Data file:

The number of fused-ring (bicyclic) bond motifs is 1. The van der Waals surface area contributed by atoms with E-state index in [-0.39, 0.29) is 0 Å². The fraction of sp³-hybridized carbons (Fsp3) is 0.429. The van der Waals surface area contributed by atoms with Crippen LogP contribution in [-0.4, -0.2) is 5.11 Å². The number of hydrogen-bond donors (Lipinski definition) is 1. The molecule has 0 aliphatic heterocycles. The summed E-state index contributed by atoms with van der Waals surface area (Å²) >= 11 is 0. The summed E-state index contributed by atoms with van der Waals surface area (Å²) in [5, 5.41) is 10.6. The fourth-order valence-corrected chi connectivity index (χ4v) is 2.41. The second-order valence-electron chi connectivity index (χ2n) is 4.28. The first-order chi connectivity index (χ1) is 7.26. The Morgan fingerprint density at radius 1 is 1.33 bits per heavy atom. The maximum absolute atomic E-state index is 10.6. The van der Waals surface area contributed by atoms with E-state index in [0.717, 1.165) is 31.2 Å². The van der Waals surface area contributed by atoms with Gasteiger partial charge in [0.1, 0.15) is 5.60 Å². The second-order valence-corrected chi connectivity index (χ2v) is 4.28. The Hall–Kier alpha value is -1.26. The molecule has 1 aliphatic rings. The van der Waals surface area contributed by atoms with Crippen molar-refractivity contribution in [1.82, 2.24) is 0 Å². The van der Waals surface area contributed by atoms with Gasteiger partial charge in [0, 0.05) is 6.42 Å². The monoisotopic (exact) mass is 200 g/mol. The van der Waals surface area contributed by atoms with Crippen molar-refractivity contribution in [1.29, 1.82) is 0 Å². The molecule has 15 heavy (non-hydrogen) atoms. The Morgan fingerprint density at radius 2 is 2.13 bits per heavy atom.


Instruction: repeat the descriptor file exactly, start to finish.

The number of fused-ring (bicyclic) bond motifs is 1. The van der Waals surface area contributed by atoms with E-state index in [-0.39, 0.29) is 0 Å². The fraction of sp³-hybridized carbons (Fsp3) is 0.429. The van der Waals surface area contributed by atoms with Crippen LogP contribution in [-0.4, -0.2) is 5.11 Å². The number of hydrogen-bond donors (Lipinski definition) is 1. The molecule has 0 aliphatic heterocycles. The summed E-state index contributed by atoms with van der Waals surface area (Å²) >= 11 is 0. The summed E-state index contributed by atoms with van der Waals surface area (Å²) in [5, 5.41) is 10.6. The fourth-order valence-corrected chi connectivity index (χ4v) is 2.41. The second-order valence-electron chi connectivity index (χ2n) is 4.28. The first-order chi connectivity index (χ1) is 7.26. The Morgan fingerprint density at radius 1 is 1.33 bits per heavy atom. The maximum absolute atomic E-state index is 10.6. The van der Waals surface area contributed by atoms with E-state index in [0.717, 1.165) is 31.2 Å². The van der Waals surface area contributed by atoms with Gasteiger partial charge in [0.1, 0.15) is 5.60 Å². The second-order valence-corrected chi connectivity index (χ2v) is 4.28. The Hall–Kier alpha value is -1.26. The molecule has 1 aliphatic rings. The van der Waals surface area contributed by atoms with Crippen molar-refractivity contribution in [1.82, 2.24) is 0 Å². The van der Waals surface area contributed by atoms with Gasteiger partial charge in [0, 0.05) is 6.42 Å². The monoisotopic (exact) mass is 200 g/mol. The van der Waals surface area contributed by atoms with Crippen molar-refractivity contribution in [1.29, 1.82) is 0 Å². The molecule has 15 heavy (non-hydrogen) atoms. The Morgan fingerprint density at radius 2 is 2.13 bits per heavy atom.